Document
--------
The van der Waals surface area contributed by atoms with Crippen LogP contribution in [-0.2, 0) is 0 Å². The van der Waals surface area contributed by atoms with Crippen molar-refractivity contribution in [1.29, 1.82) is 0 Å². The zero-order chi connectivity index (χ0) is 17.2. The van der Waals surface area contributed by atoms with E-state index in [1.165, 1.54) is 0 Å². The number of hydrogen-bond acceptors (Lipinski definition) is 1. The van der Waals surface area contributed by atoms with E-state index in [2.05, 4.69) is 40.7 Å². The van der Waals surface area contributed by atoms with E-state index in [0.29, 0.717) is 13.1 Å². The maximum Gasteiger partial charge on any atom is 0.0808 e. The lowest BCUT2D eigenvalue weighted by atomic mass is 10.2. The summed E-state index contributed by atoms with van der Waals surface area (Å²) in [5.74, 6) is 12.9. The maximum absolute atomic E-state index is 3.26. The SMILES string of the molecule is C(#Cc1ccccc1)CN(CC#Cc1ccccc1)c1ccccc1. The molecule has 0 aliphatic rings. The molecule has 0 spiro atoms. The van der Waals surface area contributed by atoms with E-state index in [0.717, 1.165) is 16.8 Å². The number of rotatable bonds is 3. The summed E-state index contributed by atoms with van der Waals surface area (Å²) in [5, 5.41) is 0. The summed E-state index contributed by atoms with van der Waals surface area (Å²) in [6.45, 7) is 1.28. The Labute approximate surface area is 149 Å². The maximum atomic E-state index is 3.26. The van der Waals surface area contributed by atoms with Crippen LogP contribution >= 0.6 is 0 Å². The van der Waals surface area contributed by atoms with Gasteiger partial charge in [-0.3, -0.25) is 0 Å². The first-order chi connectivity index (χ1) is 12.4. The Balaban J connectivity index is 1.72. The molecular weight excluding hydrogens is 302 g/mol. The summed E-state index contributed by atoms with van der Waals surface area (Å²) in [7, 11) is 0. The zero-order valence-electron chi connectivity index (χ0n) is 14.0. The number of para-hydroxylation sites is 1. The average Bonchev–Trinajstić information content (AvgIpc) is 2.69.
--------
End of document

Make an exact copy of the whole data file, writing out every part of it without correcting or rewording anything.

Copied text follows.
The van der Waals surface area contributed by atoms with Crippen LogP contribution in [-0.2, 0) is 0 Å². The van der Waals surface area contributed by atoms with Crippen molar-refractivity contribution in [1.29, 1.82) is 0 Å². The zero-order chi connectivity index (χ0) is 17.2. The van der Waals surface area contributed by atoms with E-state index in [1.165, 1.54) is 0 Å². The number of hydrogen-bond acceptors (Lipinski definition) is 1. The van der Waals surface area contributed by atoms with E-state index in [2.05, 4.69) is 40.7 Å². The van der Waals surface area contributed by atoms with E-state index in [0.29, 0.717) is 13.1 Å². The maximum Gasteiger partial charge on any atom is 0.0808 e. The lowest BCUT2D eigenvalue weighted by atomic mass is 10.2. The summed E-state index contributed by atoms with van der Waals surface area (Å²) in [5.74, 6) is 12.9. The maximum absolute atomic E-state index is 3.26. The SMILES string of the molecule is C(#Cc1ccccc1)CN(CC#Cc1ccccc1)c1ccccc1. The molecule has 0 aliphatic rings. The molecule has 0 spiro atoms. The van der Waals surface area contributed by atoms with E-state index in [0.717, 1.165) is 16.8 Å². The number of rotatable bonds is 3. The summed E-state index contributed by atoms with van der Waals surface area (Å²) in [5, 5.41) is 0. The summed E-state index contributed by atoms with van der Waals surface area (Å²) in [6.45, 7) is 1.28. The Labute approximate surface area is 149 Å². The maximum atomic E-state index is 3.26. The van der Waals surface area contributed by atoms with Crippen LogP contribution >= 0.6 is 0 Å². The van der Waals surface area contributed by atoms with Gasteiger partial charge in [-0.3, -0.25) is 0 Å². The first-order chi connectivity index (χ1) is 12.4. The Balaban J connectivity index is 1.72. The molecular weight excluding hydrogens is 302 g/mol. The summed E-state index contributed by atoms with van der Waals surface area (Å²) in [7, 11) is 0. The zero-order valence-electron chi connectivity index (χ0n) is 14.0. The number of para-hydroxylation sites is 1. The average Bonchev–Trinajstić information content (AvgIpc) is 2.69.